Exhibition showcases early New Zealand women writers in suffrage tribute

By Heritage Collections, Dunedin Public Libraries | Posted: Monday July 30, 2018

The latest Reed Gallery exhibition at Dunedin Public Library showcases early women writers and other creative women of the times to complement the story of the womens suffrage movement.

The exhibition features books starting from the 1860s by women whose writings bore a distinctly British flavour, and popular writings from the 1870s offering a vivid portrayal of colonial life.

Many women writers from the 1880s onwards were known supporters of women’s suffrage, including Thorpe Talbot, Edith Searle Grossman, Jessie Mackay and Blanche Baughan.

Strong feminist convictions are apparent in the novels and newspaper columns of Louisa Alice Baker (writing as Alien). A steadfast advocate of women’s participation in public life was Edith Howes, who taught natural and scientific themes via children’s literature.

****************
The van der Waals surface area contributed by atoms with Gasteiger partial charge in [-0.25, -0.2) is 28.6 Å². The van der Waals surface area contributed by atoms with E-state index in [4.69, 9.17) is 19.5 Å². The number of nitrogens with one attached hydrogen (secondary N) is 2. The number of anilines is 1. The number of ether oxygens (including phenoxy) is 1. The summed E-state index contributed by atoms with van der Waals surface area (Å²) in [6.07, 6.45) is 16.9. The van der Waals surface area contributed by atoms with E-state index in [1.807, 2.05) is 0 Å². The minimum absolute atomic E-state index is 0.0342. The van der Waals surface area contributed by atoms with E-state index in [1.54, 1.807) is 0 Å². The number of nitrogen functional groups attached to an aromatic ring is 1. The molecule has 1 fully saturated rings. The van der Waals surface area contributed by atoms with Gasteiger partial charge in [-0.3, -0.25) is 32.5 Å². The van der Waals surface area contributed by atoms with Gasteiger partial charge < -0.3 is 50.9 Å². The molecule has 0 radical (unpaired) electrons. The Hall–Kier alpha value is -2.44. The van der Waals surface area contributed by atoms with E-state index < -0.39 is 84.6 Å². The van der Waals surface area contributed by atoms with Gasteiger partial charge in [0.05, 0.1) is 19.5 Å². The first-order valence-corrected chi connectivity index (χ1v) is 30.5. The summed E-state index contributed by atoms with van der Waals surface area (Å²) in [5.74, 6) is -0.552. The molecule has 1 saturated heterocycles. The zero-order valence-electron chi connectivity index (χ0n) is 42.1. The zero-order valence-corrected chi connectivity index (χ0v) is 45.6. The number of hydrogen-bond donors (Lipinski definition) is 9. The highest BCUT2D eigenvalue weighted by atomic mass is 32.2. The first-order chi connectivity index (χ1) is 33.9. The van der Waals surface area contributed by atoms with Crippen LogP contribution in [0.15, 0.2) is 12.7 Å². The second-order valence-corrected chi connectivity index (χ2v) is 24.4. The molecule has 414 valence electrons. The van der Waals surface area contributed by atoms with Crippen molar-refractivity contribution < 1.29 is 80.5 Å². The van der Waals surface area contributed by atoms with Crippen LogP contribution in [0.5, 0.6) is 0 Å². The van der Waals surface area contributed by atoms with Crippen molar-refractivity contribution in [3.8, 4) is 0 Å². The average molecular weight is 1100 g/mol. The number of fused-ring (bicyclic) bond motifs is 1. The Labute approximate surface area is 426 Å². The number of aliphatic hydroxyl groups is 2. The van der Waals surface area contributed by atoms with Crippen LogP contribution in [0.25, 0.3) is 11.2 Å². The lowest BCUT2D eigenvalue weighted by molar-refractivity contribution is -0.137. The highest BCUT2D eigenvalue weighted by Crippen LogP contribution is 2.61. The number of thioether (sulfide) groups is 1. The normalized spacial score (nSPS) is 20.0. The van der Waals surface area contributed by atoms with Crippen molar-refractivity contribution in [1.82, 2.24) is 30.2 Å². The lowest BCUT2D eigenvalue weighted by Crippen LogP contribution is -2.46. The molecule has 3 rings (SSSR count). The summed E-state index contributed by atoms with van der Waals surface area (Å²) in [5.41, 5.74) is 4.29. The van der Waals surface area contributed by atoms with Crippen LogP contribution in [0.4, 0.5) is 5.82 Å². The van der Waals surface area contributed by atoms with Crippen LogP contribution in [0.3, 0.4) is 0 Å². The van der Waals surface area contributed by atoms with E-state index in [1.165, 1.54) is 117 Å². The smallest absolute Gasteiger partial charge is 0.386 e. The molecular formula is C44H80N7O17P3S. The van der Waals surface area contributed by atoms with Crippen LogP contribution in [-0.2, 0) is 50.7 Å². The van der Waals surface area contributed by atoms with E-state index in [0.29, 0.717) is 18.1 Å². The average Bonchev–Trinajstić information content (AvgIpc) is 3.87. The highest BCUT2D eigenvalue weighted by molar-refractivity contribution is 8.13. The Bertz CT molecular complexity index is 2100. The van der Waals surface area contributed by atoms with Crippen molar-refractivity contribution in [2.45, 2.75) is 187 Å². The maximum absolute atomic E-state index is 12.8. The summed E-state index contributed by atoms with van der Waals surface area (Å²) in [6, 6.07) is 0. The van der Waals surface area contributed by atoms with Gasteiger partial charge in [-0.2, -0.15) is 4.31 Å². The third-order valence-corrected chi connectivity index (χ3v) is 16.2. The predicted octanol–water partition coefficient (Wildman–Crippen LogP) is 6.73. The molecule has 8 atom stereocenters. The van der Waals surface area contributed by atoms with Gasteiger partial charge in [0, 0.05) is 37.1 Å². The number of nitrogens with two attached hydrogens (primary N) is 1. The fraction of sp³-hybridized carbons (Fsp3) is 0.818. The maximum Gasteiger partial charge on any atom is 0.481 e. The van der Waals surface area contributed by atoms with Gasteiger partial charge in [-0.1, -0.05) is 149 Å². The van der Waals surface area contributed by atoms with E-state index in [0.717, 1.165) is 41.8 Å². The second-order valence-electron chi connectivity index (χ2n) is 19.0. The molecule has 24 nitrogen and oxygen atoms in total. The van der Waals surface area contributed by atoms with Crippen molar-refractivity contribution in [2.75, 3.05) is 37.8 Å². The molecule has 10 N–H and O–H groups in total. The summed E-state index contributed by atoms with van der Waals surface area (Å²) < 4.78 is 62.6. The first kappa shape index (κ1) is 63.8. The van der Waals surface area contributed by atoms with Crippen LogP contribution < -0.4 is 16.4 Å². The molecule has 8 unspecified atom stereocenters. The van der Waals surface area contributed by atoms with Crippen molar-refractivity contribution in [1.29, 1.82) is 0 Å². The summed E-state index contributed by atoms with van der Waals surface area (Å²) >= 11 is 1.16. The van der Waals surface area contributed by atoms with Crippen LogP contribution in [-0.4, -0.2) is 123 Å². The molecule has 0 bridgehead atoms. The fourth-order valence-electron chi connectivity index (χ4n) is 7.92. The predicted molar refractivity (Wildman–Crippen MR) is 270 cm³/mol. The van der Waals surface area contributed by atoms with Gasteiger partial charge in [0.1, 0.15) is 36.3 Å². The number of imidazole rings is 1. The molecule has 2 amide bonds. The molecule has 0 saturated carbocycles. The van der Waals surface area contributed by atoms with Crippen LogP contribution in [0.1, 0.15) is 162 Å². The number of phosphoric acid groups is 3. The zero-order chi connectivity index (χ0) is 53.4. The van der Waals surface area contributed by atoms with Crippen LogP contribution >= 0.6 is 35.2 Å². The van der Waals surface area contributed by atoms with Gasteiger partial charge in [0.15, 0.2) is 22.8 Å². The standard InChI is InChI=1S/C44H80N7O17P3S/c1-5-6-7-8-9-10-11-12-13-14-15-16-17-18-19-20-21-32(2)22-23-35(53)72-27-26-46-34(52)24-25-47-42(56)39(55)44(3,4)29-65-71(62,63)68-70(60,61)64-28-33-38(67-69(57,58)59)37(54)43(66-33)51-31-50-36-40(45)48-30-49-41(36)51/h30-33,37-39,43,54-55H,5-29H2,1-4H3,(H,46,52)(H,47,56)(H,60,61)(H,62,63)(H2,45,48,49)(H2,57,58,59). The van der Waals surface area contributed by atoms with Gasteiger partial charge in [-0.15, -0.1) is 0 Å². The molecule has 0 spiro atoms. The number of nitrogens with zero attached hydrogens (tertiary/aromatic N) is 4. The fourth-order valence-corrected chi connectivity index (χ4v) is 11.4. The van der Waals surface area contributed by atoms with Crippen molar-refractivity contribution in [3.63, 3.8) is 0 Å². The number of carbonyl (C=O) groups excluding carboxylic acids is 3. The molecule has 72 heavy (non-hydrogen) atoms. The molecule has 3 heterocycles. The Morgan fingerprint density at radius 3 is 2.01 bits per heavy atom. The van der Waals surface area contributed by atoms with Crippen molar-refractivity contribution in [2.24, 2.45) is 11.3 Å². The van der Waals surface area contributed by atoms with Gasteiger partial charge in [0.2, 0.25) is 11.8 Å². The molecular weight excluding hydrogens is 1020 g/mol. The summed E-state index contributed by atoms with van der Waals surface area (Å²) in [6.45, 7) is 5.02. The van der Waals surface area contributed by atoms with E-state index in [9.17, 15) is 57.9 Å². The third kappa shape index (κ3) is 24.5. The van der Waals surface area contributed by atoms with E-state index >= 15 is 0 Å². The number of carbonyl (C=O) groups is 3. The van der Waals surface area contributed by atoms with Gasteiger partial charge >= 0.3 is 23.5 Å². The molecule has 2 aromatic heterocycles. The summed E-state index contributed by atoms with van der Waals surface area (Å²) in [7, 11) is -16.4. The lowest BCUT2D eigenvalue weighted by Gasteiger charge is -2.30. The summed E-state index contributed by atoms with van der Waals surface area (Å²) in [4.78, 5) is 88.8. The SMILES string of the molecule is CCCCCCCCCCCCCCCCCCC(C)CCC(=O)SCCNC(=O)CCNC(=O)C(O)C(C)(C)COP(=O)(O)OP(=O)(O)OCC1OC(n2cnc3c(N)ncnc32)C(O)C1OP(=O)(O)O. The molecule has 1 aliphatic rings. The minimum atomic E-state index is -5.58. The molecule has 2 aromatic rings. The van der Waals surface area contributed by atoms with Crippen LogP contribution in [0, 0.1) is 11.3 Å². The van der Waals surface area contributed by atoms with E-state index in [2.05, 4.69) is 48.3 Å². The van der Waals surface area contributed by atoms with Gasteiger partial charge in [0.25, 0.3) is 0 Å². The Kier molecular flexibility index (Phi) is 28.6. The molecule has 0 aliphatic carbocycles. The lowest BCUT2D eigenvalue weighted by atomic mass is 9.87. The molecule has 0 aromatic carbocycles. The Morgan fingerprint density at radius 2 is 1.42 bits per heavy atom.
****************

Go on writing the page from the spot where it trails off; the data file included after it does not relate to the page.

Creative women in different fields, such as bookbinder Eleanor Joachim, writer and botanist Ellen Wright Blackwell, and teacher and artist Emily Cumming Harris, also feature.

Texts relating to the suffrage movement itself include the temperance periodicals Prohibitionist and Direct Veto Advocate and Temperance Standard. Books pertaining to persons or organisations involved in the suffrage movement also feature.

The Reed Gallery is located on the Third Floor of the City Library. The exhibition is free and open to the public.

Voices and Votes: A Tribute to Women’s Suffrage

17 August to 2 December 2018, Reed Gallery

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